Excel formula help

Occasional Contributor

I want L2 to calculate what # it'll take to make K2 = 4000, K2 is a SUM

11 Replies

Hi @jennigetz


Try =IF(K2<4000, 4000-K2, 0)




Damien thank you so much for trying to help! I'm stuck! Maybe this just can't be done. I tried what you suggested, but it came back and said, "There are one or more circular references where a formula refers to its own cell either directly or indirectly. This might cause them to calculate incorrectly. Try removing or changing these references, or moving the formulas to different cells." :(

Hi @jennigetz


Did you put the formula into L2? If you have put it into K2 it will become circular.




yes I tried it in L2

I think the problem is that K2 is already a sum

It's not the biggest deal in the world, I just have to manually enter #s into L2 until K2 gets close to 4000

G & I use L so I think that's the problem

I'm just not that familiar with Excel, I'm proud of myself for even getting this far :) 

Thank you again for trying to help!


Hi @jennigetz


You are doing great and trial and error is part of the learning experience!


The example I gave was with K2 as a SUM and it worked OK (please see file attached).


What formula are you using in K2?


If you are able, it may be worthwhile to upload the file (remove any personal info) and I can have a quick squiz if you would like. Otherwise have a look at the file attached and see if that helps to pinpoint the issue.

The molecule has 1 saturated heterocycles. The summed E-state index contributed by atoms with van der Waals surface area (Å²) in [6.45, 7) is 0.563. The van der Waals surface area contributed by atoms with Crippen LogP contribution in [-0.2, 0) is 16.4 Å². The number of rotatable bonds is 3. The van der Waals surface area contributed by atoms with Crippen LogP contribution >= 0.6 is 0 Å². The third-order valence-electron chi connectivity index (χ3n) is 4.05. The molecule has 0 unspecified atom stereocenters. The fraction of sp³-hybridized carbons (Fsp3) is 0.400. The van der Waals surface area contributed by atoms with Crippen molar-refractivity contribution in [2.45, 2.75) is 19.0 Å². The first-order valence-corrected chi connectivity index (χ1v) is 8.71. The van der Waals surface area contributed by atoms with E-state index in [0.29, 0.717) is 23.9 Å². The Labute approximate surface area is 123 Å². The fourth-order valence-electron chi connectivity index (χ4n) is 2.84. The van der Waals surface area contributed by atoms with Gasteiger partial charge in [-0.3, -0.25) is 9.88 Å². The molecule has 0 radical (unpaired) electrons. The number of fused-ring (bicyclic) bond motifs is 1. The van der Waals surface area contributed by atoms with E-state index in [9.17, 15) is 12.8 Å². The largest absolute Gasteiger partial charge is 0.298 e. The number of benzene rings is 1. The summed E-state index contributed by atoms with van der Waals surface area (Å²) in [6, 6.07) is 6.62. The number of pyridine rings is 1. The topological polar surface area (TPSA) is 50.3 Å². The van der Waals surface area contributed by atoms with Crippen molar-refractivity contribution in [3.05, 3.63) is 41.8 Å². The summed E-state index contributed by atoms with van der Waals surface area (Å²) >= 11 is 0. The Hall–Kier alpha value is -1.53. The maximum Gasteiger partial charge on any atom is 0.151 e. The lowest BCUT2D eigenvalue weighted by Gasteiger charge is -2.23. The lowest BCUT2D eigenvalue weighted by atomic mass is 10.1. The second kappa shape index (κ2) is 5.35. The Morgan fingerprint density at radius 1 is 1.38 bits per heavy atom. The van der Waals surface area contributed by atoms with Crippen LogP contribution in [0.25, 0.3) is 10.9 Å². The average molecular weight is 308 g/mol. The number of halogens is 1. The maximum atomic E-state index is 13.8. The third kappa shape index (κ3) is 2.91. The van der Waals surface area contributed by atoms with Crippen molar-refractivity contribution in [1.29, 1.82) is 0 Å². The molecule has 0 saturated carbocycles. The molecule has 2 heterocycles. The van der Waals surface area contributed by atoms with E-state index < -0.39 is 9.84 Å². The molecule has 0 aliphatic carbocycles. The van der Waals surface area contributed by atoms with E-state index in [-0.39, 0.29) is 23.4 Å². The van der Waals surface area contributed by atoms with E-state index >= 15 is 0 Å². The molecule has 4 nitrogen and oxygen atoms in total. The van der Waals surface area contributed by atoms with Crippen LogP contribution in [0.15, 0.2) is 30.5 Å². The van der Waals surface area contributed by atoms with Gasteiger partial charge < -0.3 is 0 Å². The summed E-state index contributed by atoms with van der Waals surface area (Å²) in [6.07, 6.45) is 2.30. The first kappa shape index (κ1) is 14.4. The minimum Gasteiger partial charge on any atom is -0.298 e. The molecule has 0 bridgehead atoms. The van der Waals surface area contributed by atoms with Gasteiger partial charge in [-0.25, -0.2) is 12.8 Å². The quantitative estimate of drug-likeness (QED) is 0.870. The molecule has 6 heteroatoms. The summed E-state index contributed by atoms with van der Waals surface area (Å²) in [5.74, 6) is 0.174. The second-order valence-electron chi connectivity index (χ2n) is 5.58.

wow I really appreciate your time

I've attached my spreadsheet

I am a real estate broker and I am trying to help my buyers understand what they can afford in each neighborhood

Each has different HOA fees and taxes

This particular client wants to stay under $4,000/month

I think I've done everything right, I'd just like to not have to manually enter the purchase price amount in L

I'd like for L to be able to calculate itself based on everything else and keep K under $4,000

I hope this makes sense

If you have a minute to take a look I'd be very appreciative...

Hi @jennigetz


Ok I think I'm following your line of logic now.


The one thing I'm missing in my head is how you calculate $545,000 as the purchase price?

How do the numbers you have there equal to that? E.g. for K2 is this amount over a term of 12 years to arrive at the purchase limit?






The value in L2 is used in calculations in G2 and I2. I2 is used in the sum in K2. Therefore, you cannot reference K2 in a formula in L2, because that creates a circular reference.


I think what you want to achieve cannot be done with worksheet formulas alone, since it requires iteration. You may want to look into using add-ins like Solver

I just made it up :)

I just started plugging in numbers in the L column until it hits $4,000 or less in the K column

That's the problem, that's what I want to avoid doing

It's time consuming to fill in all the other #s and then have to trial and error #s in L

But if I have to, I have to, it's not that big of a deal, I was just hoping there was something I was missing and a formula could be plugged in to do it for me 

Thank you again!

This is what I was afraid of.

Thank you so much for your response

Hi @jennigetz


I've explored your spreadsheet a bit more and you should definitely stick with the current model and just trial and error the prices.


The problem other than the circular reference is that you also have other variables that are manually entered such as HOA, Special Assessment tax. Very hard to program a formula without knowing how these values are calculated. 


Best wishes with your work and have a great week ahead!




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